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Unpopular Ideas

Ramblings and Digressions from out of left field, and beyond....

Location: Piedmont of Virginia, United States

All human history, and just about everything else as well, consists of a never-ending struggle against ignorance.

Thursday, September 18, 2008

Using the Bankers' Code Book -- 3

In answer to the worldwide Monday morning stock market blues a few days ago, the Money Changers around the world pulled several billions each out of their well-filled coffers and dumped it wherever they would put it to ease those situations. This was climaxed a day or two later when the U.S.'s big Money Changer, the Federal Reserve Bank, told the American International Group (AIG), the biggest of the insurance biggies, that should they desire to avail themselves of it, loans totaling up to 85 billion were available to help in its hour of desperate need. Yet that hasn't done much to ease the economy jitters. At least not yet.

People are calling this a Government bailout of yet another monster concern, and they're troubled, because after he sent experts to take over the two mortgage holders, Fannie Mae and Freddie Mac, the U.S. Treasury secretary, a man named Paulson, said that was the end of it -- no more bailouts. This shows, then, that contrary to popular belief, the Fed is a government body only in the sense that wearing a pilot's hat made Mohammed Atta an airline pilot, and that in reality the Fed is extra-Governmental, over and above the elected officials, a member of the entity that Andrew Hitchcock says is really in control of things -- the network of Money Changers, the central bankers in every country big enough to serve as hosts for them.

What exactly is money anyway?

It's likely that the Changers didn't have to use much at all in the way of machinery or manpower to provide this financial relief. They didn't have to dig a bunch of gold out of their various Fort Knoxes and ship it somewhere. Instead they just punched a few computer keys and that was it. The money moved.

So, again, what exactly is money? Why is its value so capricious and arbitrary? Why are some people deemed deserving to be given millions merely for being proficient at playing a game of some kind, while many others who do something really important and crucial, such as teaching in high schools, are seen as worthy of being paid only a living wage and little more?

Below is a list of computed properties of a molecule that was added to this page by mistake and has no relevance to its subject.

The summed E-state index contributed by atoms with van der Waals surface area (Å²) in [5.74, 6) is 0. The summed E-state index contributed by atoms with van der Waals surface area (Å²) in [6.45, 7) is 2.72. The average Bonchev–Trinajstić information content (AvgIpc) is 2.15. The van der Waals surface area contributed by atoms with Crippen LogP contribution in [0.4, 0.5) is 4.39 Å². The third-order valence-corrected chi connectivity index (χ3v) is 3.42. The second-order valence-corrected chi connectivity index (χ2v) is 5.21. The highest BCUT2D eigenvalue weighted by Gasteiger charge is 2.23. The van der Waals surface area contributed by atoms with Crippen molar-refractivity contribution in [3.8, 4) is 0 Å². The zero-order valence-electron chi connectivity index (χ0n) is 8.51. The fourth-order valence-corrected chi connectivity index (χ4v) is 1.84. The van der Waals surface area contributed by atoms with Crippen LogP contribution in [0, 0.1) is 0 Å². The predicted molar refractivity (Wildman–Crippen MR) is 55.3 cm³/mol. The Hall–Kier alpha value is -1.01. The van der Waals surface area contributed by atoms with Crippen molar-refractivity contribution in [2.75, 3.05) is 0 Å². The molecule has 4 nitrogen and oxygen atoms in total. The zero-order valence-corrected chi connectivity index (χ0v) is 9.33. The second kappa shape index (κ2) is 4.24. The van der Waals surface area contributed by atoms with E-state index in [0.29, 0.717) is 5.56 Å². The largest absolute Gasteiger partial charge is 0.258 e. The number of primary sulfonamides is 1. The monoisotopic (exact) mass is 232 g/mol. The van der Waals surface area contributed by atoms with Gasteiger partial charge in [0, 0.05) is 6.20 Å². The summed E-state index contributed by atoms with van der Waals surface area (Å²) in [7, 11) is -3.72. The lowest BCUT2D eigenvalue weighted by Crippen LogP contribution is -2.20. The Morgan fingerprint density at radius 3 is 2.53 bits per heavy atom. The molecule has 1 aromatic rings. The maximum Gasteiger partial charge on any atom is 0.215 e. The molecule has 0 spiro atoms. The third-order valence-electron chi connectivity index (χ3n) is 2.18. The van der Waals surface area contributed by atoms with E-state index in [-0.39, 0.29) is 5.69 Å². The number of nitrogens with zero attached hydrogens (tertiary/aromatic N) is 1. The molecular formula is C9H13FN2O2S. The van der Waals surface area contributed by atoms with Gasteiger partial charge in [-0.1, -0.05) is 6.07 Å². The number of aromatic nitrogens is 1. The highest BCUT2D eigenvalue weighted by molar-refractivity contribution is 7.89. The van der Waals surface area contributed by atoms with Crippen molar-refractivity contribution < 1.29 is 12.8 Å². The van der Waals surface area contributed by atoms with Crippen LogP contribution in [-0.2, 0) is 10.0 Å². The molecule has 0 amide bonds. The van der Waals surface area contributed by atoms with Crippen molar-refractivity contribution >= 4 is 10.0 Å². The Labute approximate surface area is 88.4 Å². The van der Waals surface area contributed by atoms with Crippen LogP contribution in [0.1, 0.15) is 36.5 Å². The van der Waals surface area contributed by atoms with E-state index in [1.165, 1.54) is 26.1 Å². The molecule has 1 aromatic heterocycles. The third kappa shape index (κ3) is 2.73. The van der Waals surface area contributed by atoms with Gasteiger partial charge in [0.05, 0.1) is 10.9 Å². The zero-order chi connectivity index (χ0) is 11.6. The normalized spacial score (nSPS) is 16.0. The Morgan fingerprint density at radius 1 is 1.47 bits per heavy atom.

Money appears to be a promise and nothing more. A promise that if you sign on the dotted line, various amounts will appear in your account that others will accept as payment for goods and services, and that therefore will show your monetary worth. But if that's true, and if we all must believe in those promises, than it's no wonder that we are so much at the mercy of the Money Changers and their crews.

It wasn't so long ago that money used to be thought of as representing tangible things that you could hold in your hand and had real value, if only for use in body ornaments. We read about banks holding something called "derivatives" that are worth hundreds of trillions of dollars and that could be "called in" at any time. Just one trillion of anything is a truly enormous number. But with an ounce of gold still costing not much more than a thousand dollars, how can there be that much gold and silver in the world?

Actually it's no longer necessary to make objects out of paper and metal to represent money when you're talking about large amounts of it. That kind of thing just gets in the way. Instead the big dealers in money, the Changers with national treasuries as their handymen, can just make promises and call it money when they believe that more is needed, or they can renege on those promises and go safely back inside their well-guarded gates whenever they find it expeditious to do so.

I have never been comfortable with the whole idea of money, and the feeling must be mutual, judging by how little of it has ever seen fit to come my way. Though I can't say the same for my contemporaries, this must stem from having been born just after the Great Depression started, almost as much as from hearing so much constantly being made over it. So I can come up with notions such as that money, like religion, is only a belief that can produce results, it is true, but in the end still doesn't amount to as much as even the smallest dandelion seed puffed into the wind.

And that's another reason why I take comfort in the scenarios depicted in recent National Geographic and History shows about the world when humans suddenly vanish from it. In these, nothing is said about what remains of either money or faiths, because, unlike pets, dams, or nuclear power plants, they have no real substance. Instead all that remains that relates to them are the edifices thrown up to try to give them substance -- temples all over the place and in the Nevada desert an incredibly garish town -- all destined also to vanish inside Nature's compost piles, in relatively short order.


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